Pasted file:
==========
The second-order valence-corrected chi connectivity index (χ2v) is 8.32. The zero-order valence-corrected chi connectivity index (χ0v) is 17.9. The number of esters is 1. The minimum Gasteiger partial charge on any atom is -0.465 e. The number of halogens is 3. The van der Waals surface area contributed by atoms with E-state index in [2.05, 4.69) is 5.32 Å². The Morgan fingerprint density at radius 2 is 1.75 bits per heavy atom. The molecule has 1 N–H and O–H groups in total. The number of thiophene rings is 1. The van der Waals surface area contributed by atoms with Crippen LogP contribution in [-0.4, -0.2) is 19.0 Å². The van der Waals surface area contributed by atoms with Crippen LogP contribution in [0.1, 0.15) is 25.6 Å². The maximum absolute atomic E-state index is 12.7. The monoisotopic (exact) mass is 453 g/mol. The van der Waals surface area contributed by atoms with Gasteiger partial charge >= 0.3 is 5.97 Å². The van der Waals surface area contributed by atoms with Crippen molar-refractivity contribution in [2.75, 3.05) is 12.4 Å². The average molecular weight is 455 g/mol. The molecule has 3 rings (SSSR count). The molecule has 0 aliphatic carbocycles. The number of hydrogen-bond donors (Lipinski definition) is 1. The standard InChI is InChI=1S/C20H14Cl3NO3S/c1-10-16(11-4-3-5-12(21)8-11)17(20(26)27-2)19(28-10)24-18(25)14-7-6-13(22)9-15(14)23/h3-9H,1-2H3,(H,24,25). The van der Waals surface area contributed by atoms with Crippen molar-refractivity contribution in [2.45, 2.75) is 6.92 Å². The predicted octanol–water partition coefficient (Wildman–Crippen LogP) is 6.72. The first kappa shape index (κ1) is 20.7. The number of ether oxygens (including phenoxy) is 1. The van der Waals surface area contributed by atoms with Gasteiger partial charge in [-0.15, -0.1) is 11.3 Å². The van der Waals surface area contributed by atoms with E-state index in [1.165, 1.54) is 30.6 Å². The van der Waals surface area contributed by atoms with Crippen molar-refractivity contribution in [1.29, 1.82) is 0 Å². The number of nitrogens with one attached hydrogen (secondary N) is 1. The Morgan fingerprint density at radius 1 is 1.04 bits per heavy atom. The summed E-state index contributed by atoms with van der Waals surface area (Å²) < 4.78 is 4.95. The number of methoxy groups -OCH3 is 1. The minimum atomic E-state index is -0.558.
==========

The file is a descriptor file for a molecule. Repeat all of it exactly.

The second-order valence-corrected chi connectivity index (χ2v) is 8.32. The zero-order valence-corrected chi connectivity index (χ0v) is 17.9. The number of esters is 1. The minimum Gasteiger partial charge on any atom is -0.465 e. The number of halogens is 3. The van der Waals surface area contributed by atoms with E-state index in [2.05, 4.69) is 5.32 Å². The Morgan fingerprint density at radius 2 is 1.75 bits per heavy atom. The molecule has 1 N–H and O–H groups in total. The number of thiophene rings is 1. The van der Waals surface area contributed by atoms with Crippen LogP contribution in [-0.4, -0.2) is 19.0 Å². The van der Waals surface area contributed by atoms with Crippen LogP contribution in [0.1, 0.15) is 25.6 Å². The maximum absolute atomic E-state index is 12.7. The monoisotopic (exact) mass is 453 g/mol. The van der Waals surface area contributed by atoms with Gasteiger partial charge >= 0.3 is 5.97 Å². The van der Waals surface area contributed by atoms with Crippen molar-refractivity contribution in [2.75, 3.05) is 12.4 Å². The average molecular weight is 455 g/mol. The molecule has 3 rings (SSSR count). The molecule has 0 aliphatic carbocycles. The number of hydrogen-bond donors (Lipinski definition) is 1. The standard InChI is InChI=1S/C20H14Cl3NO3S/c1-10-16(11-4-3-5-12(21)8-11)17(20(26)27-2)19(28-10)24-18(25)14-7-6-13(22)9-15(14)23/h3-9H,1-2H3,(H,24,25). The van der Waals surface area contributed by atoms with Crippen molar-refractivity contribution in [2.45, 2.75) is 6.92 Å². The predicted octanol–water partition coefficient (Wildman–Crippen LogP) is 6.72. The first kappa shape index (κ1) is 20.7. The number of ether oxygens (including phenoxy) is 1. The van der Waals surface area contributed by atoms with Gasteiger partial charge in [-0.15, -0.1) is 11.3 Å². The van der Waals surface area contributed by atoms with E-state index in [1.165, 1.54) is 30.6 Å². The van der Waals surface area contributed by atoms with Crippen molar-refractivity contribution in [1.29, 1.82) is 0 Å². The number of nitrogens with one attached hydrogen (secondary N) is 1. The Morgan fingerprint density at radius 1 is 1.04 bits per heavy atom. The summed E-state index contributed by atoms with van der Waals surface area (Å²) < 4.78 is 4.95. The number of methoxy groups -OCH3 is 1. The minimum atomic E-state index is -0.558.